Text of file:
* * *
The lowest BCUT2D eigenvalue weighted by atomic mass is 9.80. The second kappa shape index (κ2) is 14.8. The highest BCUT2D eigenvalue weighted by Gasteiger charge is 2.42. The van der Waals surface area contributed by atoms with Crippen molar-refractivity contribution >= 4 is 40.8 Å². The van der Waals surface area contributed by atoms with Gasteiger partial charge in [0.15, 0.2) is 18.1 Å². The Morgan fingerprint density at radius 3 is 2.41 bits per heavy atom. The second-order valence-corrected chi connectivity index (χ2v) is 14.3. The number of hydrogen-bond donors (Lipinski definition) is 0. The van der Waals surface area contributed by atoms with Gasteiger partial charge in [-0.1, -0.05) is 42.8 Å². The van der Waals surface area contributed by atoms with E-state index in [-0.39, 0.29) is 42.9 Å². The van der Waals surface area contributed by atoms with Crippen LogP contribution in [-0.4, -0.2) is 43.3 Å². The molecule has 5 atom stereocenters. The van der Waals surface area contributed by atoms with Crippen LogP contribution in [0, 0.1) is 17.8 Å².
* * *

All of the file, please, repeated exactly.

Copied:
The lowest BCUT2D eigenvalue weighted by atomic mass is 9.80. The second kappa shape index (κ2) is 14.8. The highest BCUT2D eigenvalue weighted by Gasteiger charge is 2.42. The van der Waals surface area contributed by atoms with Crippen molar-refractivity contribution >= 4 is 40.8 Å². The van der Waals surface area contributed by atoms with Gasteiger partial charge in [0.15, 0.2) is 18.1 Å². The Morgan fingerprint density at radius 3 is 2.41 bits per heavy atom. The second-order valence-corrected chi connectivity index (χ2v) is 14.3. The number of hydrogen-bond donors (Lipinski definition) is 0. The van der Waals surface area contributed by atoms with Gasteiger partial charge in [-0.1, -0.05) is 42.8 Å². The van der Waals surface area contributed by atoms with E-state index in [-0.39, 0.29) is 42.9 Å². The van der Waals surface area contributed by atoms with Crippen LogP contribution in [-0.4, -0.2) is 43.3 Å². The molecule has 5 atom stereocenters. The van der Waals surface area contributed by atoms with Crippen LogP contribution in [0, 0.1) is 17.8 Å².